(RNS) — It’s been nearly two months now since I returned from walking part of the Camino de Santiago in Spain, but for whatever reason I’ve resisted writing about the experience until now. I’m still processing what a remarkable trip it was — and in that sense, the pilgrimage continues.
First, let me get the basics out of the way: In May I walked the last 128 kilometers of the Camino Portugués, alongside one of my closest friends. That’s enough distance to receive your “compostela” — the fancy Latin certificate you can apply for at the end of the journey if you’ve walked more than 100 kilometers. Or, as I learned on the way, if you’ve biked or ridden it on horseback for twice that distance. We actually did see a few people on horseback, which was a beautiful throwback to the days of old. Pilgrims have been journeying along “the Camino”—which is still called that, singular, even though there are multiple routes that all wind up in Santiago — for around a thousand years, and some portions of it feel alive with the history of hundreds of thousands of feet.
In 2011, just over 183,000 pilgrims received a compostela, but last year it was the highest-ever, at over 438,000. Someone asked me recently whether the Camino isn’t just a dressed-up tourist experience now as its popularity has increased so much in recent years.
I don’t think it is, or at least it wasn’t for me. But I also don’t think it’s fair to cast a clear and neat dividing line between pilgrim and tourist.
I had some very meaningful spiritual experiences on the Camino, including one simple but transformative encounter in a church on one of the last few days of walking. I had stopped to light candles for a friend who is experiencing a terrible illness. I must have looked emotional — I thought I was keeping things totally under control, but I have no poker face to speak of.
When I was about to leave, the front desk volunteer asked me if I was “triste” (sad). Her face was full of compassion.
And that’s when I began to cry in earnest, spilling out my anxieties in my halting Spanish.
“La vida es dura,” the woman said. Life is hard.
Now, there are all kinds of ways that sentence can come out of the mouth of a stranger, ways that would be hurtful rather than healing. It could have been a callous indifference, a nudge to simply move on, to get over it. This was not that. The volunteer, sitting at her table at the front of the church, felt the pain of the world in that moment. She blew me kisses as we left, a universal statement of love that transcends language barriers.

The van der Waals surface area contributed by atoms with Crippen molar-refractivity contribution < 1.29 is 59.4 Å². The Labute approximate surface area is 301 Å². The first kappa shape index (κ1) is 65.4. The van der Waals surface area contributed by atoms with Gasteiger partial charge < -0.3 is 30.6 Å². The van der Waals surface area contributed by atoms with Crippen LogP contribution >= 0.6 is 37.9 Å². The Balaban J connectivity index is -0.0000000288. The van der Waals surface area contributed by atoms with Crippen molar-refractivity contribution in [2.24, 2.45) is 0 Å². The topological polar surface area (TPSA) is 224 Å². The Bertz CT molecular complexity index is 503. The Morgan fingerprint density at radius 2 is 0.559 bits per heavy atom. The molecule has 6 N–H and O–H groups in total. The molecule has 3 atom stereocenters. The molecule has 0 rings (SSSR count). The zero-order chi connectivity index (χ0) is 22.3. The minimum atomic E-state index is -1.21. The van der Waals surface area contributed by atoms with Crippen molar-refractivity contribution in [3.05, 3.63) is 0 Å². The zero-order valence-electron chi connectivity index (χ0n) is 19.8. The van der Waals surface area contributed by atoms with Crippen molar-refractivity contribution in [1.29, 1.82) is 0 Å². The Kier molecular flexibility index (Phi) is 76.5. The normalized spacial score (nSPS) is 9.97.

So yes, the Camino was filled with spiritual moments, mostly tied up in human stories.
There was the Irish group we encountered, in which a middle-aged man was carrying two large backpacks, his own and that of an elderly man I wrongly assumed was his father. No, it was actually his longtime neighbor back in Ireland, and they’d walked portions of the Camino together many times. The younger man was walking at half-pace, matching his steps to his older friend’s and hauling his gear for him. But they were telling stories and singing songs along the way, filled with joy. (Did I mention they were Irish?)
Then there was the dog from Mexico. At the very end of our journey when we reached Santiago, we met a man who had traveled along the whole Camino Francés, one of the oldest and longest routes, with his dog. If I understood his story correctly, at one point she injured her leg and wasn’t able to walk anymore, so he bought a wagon and pulled her along until she was healthy again. They made it, together, all the way across Spain.
Everyone on the Camino had a story, a reason they had come. I was moved and fascinated by the things pilgrims had left behind in makeshift cairns and shrines—a rock from home, a seashell, a photo of a deceased loved one in whose memory they were walking.
So yes, the Camino was deeply spiritual. I certainly thought about God and creation more than I do in my daily life, and I prayed more, even if the prayer was “Oh Lord, please please tell me this is the last hill today.”
On the other hand, I wasn’t walking the Camino to do penance for sin, like the pilgrims of centuries ago, or even to obtain an answer to some deep and pressing spiritual question. As someone who loves to travel, admittedly, there was a “bucket list“ aspect of walking the Camino for me, at least this first time. And I reveled in the tourist experiences that did come our way: delicious churros with chocolate, and the beautiful scenery on the west coast of Spain.
It’s a false and unhelpful dichotomy to claim that the pilgrim is focused on the spiritual, while the tourist is concentrating on the merely physical — the scenery, the food, the weather. In fact, rarely have I been more conscious of physical realities, like the limitations of my body, or how quickly a day can turn sour when the weather is not cooperating. (Happily for us, we only had two days that were even partly rainy.) Rather, one thing I learned is that every day I’m privileged to be on the planet, I am both a pilgrim and a tourist — alive to the things of God, but also enjoying the things of this world.
This is not going to be my last Camino. If my body and my checkbook allow it, I would love to do it again, possibly along the classic Camino Francés. I’ve learned some practical tips from this short taste of the Camino, including several things I packed but had no use for, and other items that I would’ve definitely liked to have with me.
Next time, I expect that I will continue sending my bag ahead each day, because that was a decision I never once regretted even for a moment. To have the freedom to not carry everything on my back was amazing. But I hope that next time I will take each day more as it comes, rather than planning out the entire itinerary in advance. There’s a saying on the Camino that “the Camino provides.” Everything I needed was there. I just had to trust this was true.